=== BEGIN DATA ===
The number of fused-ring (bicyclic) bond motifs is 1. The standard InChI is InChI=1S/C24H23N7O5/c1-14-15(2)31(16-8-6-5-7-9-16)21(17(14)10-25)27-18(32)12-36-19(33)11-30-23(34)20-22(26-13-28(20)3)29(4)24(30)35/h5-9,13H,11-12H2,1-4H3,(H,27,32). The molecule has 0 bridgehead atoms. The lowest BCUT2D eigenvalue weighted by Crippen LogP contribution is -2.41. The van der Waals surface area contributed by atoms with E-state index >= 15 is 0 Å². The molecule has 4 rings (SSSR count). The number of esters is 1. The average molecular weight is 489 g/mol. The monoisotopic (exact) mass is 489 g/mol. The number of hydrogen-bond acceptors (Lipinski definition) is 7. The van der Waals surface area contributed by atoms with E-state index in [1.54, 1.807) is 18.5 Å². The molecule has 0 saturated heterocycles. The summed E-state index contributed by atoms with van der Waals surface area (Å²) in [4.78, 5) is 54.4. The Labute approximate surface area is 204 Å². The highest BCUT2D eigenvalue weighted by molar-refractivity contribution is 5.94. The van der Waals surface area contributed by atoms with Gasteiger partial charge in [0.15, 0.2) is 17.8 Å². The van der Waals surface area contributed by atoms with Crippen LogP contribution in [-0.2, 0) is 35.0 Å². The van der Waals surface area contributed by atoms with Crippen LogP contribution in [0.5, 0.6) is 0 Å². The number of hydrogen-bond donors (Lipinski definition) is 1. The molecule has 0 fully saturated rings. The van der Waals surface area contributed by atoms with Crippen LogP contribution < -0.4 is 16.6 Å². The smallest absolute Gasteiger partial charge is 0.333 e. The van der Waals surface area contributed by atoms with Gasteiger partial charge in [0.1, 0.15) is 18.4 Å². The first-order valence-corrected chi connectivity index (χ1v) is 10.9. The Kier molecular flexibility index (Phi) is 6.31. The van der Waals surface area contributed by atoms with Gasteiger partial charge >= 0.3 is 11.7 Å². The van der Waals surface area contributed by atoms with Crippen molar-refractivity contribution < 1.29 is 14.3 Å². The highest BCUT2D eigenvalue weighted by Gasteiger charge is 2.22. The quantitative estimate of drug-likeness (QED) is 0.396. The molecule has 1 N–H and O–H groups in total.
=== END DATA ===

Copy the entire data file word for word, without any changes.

The number of fused-ring (bicyclic) bond motifs is 1. The standard InChI is InChI=1S/C24H23N7O5/c1-14-15(2)31(16-8-6-5-7-9-16)21(17(14)10-25)27-18(32)12-36-19(33)11-30-23(34)20-22(26-13-28(20)3)29(4)24(30)35/h5-9,13H,11-12H2,1-4H3,(H,27,32). The molecule has 0 bridgehead atoms. The lowest BCUT2D eigenvalue weighted by Crippen LogP contribution is -2.41. The van der Waals surface area contributed by atoms with E-state index >= 15 is 0 Å². The molecule has 4 rings (SSSR count). The number of esters is 1. The average molecular weight is 489 g/mol. The monoisotopic (exact) mass is 489 g/mol. The number of hydrogen-bond acceptors (Lipinski definition) is 7. The van der Waals surface area contributed by atoms with E-state index in [1.54, 1.807) is 18.5 Å². The molecule has 0 saturated heterocycles. The summed E-state index contributed by atoms with van der Waals surface area (Å²) in [4.78, 5) is 54.4. The Labute approximate surface area is 204 Å². The highest BCUT2D eigenvalue weighted by molar-refractivity contribution is 5.94. The van der Waals surface area contributed by atoms with Gasteiger partial charge in [0.15, 0.2) is 17.8 Å². The van der Waals surface area contributed by atoms with Crippen LogP contribution in [-0.2, 0) is 35.0 Å². The van der Waals surface area contributed by atoms with Crippen LogP contribution in [0.5, 0.6) is 0 Å². The number of hydrogen-bond donors (Lipinski definition) is 1. The molecule has 0 fully saturated rings. The van der Waals surface area contributed by atoms with Crippen LogP contribution < -0.4 is 16.6 Å². The smallest absolute Gasteiger partial charge is 0.333 e. The van der Waals surface area contributed by atoms with Gasteiger partial charge in [0.1, 0.15) is 18.4 Å². The first-order valence-corrected chi connectivity index (χ1v) is 10.9. The Kier molecular flexibility index (Phi) is 6.31. The van der Waals surface area contributed by atoms with Gasteiger partial charge >= 0.3 is 11.7 Å². The van der Waals surface area contributed by atoms with Crippen molar-refractivity contribution < 1.29 is 14.3 Å². The highest BCUT2D eigenvalue weighted by Gasteiger charge is 2.22. The quantitative estimate of drug-likeness (QED) is 0.396. The molecule has 1 N–H and O–H groups in total.